See link for photo.
KAMWENGE: In a bid to boost biodiversity and tourism in the Rwenzori sub-region, Uganda Wildlife Authority (UWA) has embarked on forests restoration.
In Kibale conservation area, 4,000 out of 10,000 hectares of forest have been restored in Kamwenge District, according to the chief warden of the conservation area, Mr Nelson Guma.
The project that started in 1995 has also seen 2,500 hectares regenerated naturally.
Kibale conservation area covers 766 square kilometres in parts of Kamwenge, Kabarole and Kyenjojo districts.
According to Mr Guma, the restorations will help combat climate change and restore biodiversity.
Kibale conservation area is well known for hosting primates in the whole world with about 13 species. Mr Guma said, the project will also provide habitat for biodiversity.
“So far, the number of elephants has increased as well as chimps and we hope in the near future we shall have plenty of them and more tourists will come,” he said.
With the initiative, Mr Guma said new tree species have increased too. He, however, noted that with increase in biodiversity, human-wildlife conflict will also increase.
In a bid to stop wild animals from invading communities, Mr Guma revealed that they have dug trenches to block them from crossing. They have also empowered communities to set up beehives.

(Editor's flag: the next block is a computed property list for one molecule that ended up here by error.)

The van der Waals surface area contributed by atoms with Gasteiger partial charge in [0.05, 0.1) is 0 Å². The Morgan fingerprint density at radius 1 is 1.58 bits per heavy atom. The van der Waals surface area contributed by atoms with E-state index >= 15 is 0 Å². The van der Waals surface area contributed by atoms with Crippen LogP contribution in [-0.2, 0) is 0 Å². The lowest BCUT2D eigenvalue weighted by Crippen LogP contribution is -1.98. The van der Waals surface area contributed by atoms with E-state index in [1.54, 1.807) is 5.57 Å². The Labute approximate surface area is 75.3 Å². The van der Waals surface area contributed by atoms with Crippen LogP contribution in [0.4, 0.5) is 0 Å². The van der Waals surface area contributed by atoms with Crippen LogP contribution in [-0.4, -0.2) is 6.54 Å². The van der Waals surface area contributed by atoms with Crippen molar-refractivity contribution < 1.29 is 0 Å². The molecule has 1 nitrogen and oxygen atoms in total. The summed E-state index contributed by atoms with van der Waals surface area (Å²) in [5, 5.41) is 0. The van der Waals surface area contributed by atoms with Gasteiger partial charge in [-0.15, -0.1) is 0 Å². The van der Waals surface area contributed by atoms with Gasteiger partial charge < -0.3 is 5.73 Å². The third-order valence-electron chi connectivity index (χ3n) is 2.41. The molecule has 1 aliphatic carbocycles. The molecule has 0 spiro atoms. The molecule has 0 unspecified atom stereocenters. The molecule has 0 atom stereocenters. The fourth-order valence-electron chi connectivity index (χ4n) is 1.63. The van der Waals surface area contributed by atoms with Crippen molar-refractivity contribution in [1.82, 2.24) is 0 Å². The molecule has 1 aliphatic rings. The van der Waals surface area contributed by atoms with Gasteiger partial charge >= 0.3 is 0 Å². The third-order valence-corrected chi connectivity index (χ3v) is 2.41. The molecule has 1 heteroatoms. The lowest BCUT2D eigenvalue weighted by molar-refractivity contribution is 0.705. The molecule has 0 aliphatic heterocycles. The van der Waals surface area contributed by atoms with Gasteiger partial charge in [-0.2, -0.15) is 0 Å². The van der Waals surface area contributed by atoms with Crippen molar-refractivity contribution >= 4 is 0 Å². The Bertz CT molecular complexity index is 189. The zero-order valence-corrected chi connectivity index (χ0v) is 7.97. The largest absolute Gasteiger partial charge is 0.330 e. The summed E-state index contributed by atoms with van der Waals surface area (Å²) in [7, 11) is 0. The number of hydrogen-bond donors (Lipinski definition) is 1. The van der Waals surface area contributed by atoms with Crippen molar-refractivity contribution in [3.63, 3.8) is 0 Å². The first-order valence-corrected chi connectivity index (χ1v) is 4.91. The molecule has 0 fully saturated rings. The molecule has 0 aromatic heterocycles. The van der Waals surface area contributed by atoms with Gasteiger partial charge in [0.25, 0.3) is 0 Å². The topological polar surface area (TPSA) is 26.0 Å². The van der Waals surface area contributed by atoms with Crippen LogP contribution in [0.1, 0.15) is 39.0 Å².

Authorities have also constructed pillars and planted trees on boundaries to limit human activities in the park.
In Bundibugyo District, the Resident District Commissioner, Ms Grace Kakwenza, has appealed to the communities to stop destroying the forests.
“We are now experiencing good weather because of the restored forests and once destroyed, the weather pattern will change,” she said.
The Bundibugyo District chairman, Mr Godfrey Mutegeki, has encouraged communities to promote tourism by popularising Semuliki National Park. “It’s a shame to find that people from other places know what is in Semuliki but the local communities do not know,” he said.
The State Minister for Environment, Ms Mary Goretti Kitutu, last year said Uganda’s forest cover has been depleted to eight per cent up from 24 per cent in the 1990s, which she attributed to human encroachment.
A 2018 report on Uganda’s forest cover by the Advocates Coalition for Development and Environment (Acode) also indicates that the country’s total forest cover reduced by 27 per cent between 1990 and 2005 and in that period, total coverage reduced from 4.9 million hectares to 1.8 million hectares.